Larrie Schmidt — a conservative Dallas insurance salesman, now identified with Bernard Weissman of Mount Vernon, New York, who placed a full-page anti - Kennedy advertisement in the Dallas News the morning of the assassination — was also in attendance at the Stevenson meeting — leading a group of picketers against Mr: Stevenson. Mr. Schmidt refused to comment Sunday on anything having to do with his part in the placement of the ad that was signed Mr. Weissman. (In a New York newspaper interview Saturday, Mr. Weissman named Mr. Schmidt as the man who had telephoned him, after the Stevenson scene, and asked him to come to Dallas to help.him out in the aftermath). But Mr. Schmidt does acknowledge that in advance of the Oct. 24 Stevenson speech, he telephoned  "a friend of mine in a local university" and asked if the friend could help him find people to demonstrate against the UN.
The friend came up with 14 young picketers, and a "peaceful picketing" was organized, Mr. Schmidt said.
The persons who spat on Mr. Stevenson and struck him with a picket sign had nothing to do with his well-dressed and orderly group, Mr. Schmidt said Sunday. "We deplore and certainly do not condone the actions of those people," Mr. Schmidt says.
Mrs. Cora Richardson, the woman who held the picket sign that struck Mr. Stevenson, contends somebody "flipped" her elbow. She said. Sunday that another group were out front of the auditorium, picketing for the United Nations; she said she is convinced that the widely-publicized scene was a frame-up of some kind. As the Washington Post reported Saturday, Oswald rose during the open discussion at the ACLU  meeting and remarked  that he had attended the Walker speech two nights before and had observed anti-Semitic and anti-Catholic symptoms there. A man who attended the ACLU meeting as a guest and who sat directly beside Oswald, has been located and corroborates other recollections about Oswald's remarks at the ACLU meeting, but does not want to be identified. Mr. Paine introduced Oswald to him as "Lee Harvey Oswald."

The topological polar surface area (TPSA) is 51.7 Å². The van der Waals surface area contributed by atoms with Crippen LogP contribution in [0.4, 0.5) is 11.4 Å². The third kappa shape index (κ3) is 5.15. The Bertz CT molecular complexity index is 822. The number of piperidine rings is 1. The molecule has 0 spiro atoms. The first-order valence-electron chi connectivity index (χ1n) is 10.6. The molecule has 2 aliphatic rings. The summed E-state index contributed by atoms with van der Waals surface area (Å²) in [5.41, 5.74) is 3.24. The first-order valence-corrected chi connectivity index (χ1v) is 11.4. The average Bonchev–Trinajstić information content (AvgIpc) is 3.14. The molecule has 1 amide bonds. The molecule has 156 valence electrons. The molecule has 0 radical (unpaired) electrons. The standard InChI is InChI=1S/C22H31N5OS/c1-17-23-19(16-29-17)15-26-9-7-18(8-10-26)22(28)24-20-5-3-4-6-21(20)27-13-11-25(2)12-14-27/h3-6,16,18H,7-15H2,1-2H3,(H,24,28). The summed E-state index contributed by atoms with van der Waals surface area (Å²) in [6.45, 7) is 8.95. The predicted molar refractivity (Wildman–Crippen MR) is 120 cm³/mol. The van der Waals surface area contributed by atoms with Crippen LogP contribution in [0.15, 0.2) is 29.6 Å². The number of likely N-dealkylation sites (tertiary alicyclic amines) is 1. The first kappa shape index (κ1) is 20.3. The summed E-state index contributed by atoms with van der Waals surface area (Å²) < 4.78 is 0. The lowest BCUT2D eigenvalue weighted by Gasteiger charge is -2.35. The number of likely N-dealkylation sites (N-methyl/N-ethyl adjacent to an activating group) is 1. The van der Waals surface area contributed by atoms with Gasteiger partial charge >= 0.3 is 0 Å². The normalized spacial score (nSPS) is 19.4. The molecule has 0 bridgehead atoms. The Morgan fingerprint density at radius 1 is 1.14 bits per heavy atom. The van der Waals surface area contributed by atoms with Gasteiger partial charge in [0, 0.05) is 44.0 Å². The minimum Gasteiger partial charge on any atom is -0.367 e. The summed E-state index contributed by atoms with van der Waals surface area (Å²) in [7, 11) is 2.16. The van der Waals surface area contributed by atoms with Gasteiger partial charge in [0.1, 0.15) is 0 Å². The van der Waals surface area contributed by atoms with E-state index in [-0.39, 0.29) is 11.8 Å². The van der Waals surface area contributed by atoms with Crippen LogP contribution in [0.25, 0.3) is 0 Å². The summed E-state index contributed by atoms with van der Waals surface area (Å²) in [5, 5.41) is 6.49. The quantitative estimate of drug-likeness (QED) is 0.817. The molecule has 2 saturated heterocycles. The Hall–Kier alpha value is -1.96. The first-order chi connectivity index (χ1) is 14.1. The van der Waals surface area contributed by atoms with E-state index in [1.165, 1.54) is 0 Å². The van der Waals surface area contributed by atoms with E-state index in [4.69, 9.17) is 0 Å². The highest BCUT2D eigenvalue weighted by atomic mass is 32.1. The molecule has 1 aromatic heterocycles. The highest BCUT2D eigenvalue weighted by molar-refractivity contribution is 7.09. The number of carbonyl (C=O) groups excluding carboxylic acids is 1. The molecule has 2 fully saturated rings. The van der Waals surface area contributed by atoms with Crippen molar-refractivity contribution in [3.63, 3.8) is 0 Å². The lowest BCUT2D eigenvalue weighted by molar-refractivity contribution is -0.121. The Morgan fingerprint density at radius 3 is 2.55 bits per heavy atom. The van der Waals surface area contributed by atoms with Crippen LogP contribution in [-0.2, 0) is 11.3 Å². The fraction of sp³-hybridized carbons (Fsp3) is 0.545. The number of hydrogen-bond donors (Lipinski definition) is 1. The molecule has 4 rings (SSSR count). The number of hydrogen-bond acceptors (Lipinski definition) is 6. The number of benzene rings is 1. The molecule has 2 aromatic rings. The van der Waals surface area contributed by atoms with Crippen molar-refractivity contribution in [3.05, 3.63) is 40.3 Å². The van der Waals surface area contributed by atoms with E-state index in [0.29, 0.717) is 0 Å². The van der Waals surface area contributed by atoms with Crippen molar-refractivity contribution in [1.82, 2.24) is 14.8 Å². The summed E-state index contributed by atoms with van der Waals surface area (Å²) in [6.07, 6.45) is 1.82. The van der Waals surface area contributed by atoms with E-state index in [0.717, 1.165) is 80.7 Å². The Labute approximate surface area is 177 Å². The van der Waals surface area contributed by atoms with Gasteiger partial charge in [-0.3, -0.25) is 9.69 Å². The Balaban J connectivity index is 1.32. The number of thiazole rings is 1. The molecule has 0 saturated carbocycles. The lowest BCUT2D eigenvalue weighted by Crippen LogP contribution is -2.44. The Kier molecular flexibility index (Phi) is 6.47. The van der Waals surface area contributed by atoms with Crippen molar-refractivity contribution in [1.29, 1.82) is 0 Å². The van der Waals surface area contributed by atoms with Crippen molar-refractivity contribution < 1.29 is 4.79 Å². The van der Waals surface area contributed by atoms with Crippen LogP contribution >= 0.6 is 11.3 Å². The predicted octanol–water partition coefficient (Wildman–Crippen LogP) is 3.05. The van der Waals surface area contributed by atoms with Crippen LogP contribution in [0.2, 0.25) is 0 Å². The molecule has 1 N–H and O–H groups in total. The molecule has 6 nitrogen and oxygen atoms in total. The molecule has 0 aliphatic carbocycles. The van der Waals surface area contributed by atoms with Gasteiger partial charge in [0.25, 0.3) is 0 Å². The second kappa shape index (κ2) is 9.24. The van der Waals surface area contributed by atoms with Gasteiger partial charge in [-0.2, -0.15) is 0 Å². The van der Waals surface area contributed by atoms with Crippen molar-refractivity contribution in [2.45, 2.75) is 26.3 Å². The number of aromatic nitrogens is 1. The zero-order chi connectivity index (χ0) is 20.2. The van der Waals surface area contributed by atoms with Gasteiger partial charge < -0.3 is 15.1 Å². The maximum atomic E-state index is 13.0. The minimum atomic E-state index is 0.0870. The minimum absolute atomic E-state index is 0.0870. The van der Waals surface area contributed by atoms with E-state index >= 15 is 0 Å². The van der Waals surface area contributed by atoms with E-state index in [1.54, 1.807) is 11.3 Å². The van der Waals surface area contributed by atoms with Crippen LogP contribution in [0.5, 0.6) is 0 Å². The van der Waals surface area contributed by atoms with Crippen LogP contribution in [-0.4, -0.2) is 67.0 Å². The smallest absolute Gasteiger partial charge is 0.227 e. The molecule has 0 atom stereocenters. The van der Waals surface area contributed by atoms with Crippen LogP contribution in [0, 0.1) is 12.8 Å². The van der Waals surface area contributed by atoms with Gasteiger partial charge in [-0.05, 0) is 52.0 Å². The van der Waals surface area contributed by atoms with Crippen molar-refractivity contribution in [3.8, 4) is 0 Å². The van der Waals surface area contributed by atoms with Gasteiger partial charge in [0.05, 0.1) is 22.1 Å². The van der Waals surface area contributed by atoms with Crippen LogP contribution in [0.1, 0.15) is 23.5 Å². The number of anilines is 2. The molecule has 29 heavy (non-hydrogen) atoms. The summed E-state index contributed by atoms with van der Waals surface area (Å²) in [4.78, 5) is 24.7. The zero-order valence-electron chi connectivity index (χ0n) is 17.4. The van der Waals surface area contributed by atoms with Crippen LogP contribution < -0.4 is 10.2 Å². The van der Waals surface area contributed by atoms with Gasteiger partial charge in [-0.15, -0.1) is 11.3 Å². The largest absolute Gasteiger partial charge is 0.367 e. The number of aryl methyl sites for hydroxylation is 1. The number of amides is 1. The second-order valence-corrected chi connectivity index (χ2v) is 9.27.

"Oswald stood up," the man sitting beside him said, "and said, 'well, we know about this guy Gen. Walker, he's not only anti-Semitic, he's also anti-Catholic, judging from his comments on the Pope.' "
What Oswald Said
This is exactly what Oswald said, at least in substance; and he said a few other things along this line, the man sitting beside him, said. "This source confirms his wife's recollection that Oswald said in the aside that he had attended the Stevenson rally, too. Therefore, even though they, too, refuse to be named, statements by two Dallas women that they thought they saw Oswald at the Stevenson rally become more interesting.